The Conservative grandee on how the hard Brexiteers could bring about their own undoingby Alex Dean / November 29, 2018 / Leave a comment
Britain is on the verge of its biggest constitutional rupture in living memory. The decision to upend 45 years’ of integration with Europe has sent Westminster into meltdown and left politicians and journalists scrambling to work out the consequences. What does Brexit mean for our political system? What is going to happen?
Few are more qualified to answer than Malcolm Rifkind. Now 72, he is one of Britain’s elder statesmen, holding a host of cabinet positions under Margaret Thatcher and John Major, rising to Defence and then Foreign Secretary. He was MP for Edinburgh Pentlands from 1974 to 1997 and Kensington from 2010 to 2015, during which time he also chaired parliament’s Intelligence and Security Committee. Few have been thinking about Britain’s political institutions—and international alliances—for so long.
When we met in Prospect’s Westminster offices we discussed the decision to leave the EU and the political fallout of Theresa May’s teetering Brexit plan. But first, what did he make of the blonde-haired man who helped to swing the vote? Rifkind, in his polite way, was damning.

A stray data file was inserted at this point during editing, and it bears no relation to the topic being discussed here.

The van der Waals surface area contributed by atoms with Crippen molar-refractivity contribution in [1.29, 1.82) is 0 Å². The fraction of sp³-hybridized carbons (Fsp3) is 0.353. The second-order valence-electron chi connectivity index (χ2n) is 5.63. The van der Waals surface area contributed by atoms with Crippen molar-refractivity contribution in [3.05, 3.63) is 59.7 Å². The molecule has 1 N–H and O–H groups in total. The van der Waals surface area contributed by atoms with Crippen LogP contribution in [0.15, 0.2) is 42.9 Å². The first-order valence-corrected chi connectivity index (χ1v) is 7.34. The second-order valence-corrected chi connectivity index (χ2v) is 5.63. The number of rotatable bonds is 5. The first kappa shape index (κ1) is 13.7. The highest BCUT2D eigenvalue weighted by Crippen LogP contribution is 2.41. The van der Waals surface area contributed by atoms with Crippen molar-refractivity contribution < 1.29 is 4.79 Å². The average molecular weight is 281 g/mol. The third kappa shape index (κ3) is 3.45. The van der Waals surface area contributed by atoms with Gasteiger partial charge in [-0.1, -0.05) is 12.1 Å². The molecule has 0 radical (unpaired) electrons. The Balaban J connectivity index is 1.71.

Boris Johnson is “primarily a journalist,” he told me. He “gives more attention to the headlines.” I shifted slightly in my seat. The MP for Uxbridge is “highly intelligent on the vast majority of issues,” but Jeremy Hunt is a “significant improvement” as Foreign Secretary, Rifkind continued, peering through the glasses on the end of his nose.
“The big mistake was after the referendum. He had to be given a senior job in government, obviously given the prominence in the Brexit campaign. I think in retrospect it would have been better if he’d been put in charge of a domestic department, not because there wouldn’t have been embarrassments—but if there had been, they would have been national embarrassments. The rest of the world wouldn’t have noticed.” He didn’t stop there. Harold MacMillan, he reminded me, said foreign secretaries “are either dull or dangerous, and Boris wasn’t dull.”
Johnson is no longer at the Foreign Office, having walked out over Theresa May’s diluted Brexit approach. He now stirs up trouble from the backbenches, delivering withering assessments of the prime minister’s plans in his Telegraph columns. When the draft withdrawal agreement was presented earlier this month, Johnson was one of its fiercest Tory critics, along with Jacob Rees-Mogg.
The Conservative Party is now hopelessly divided over what to do.…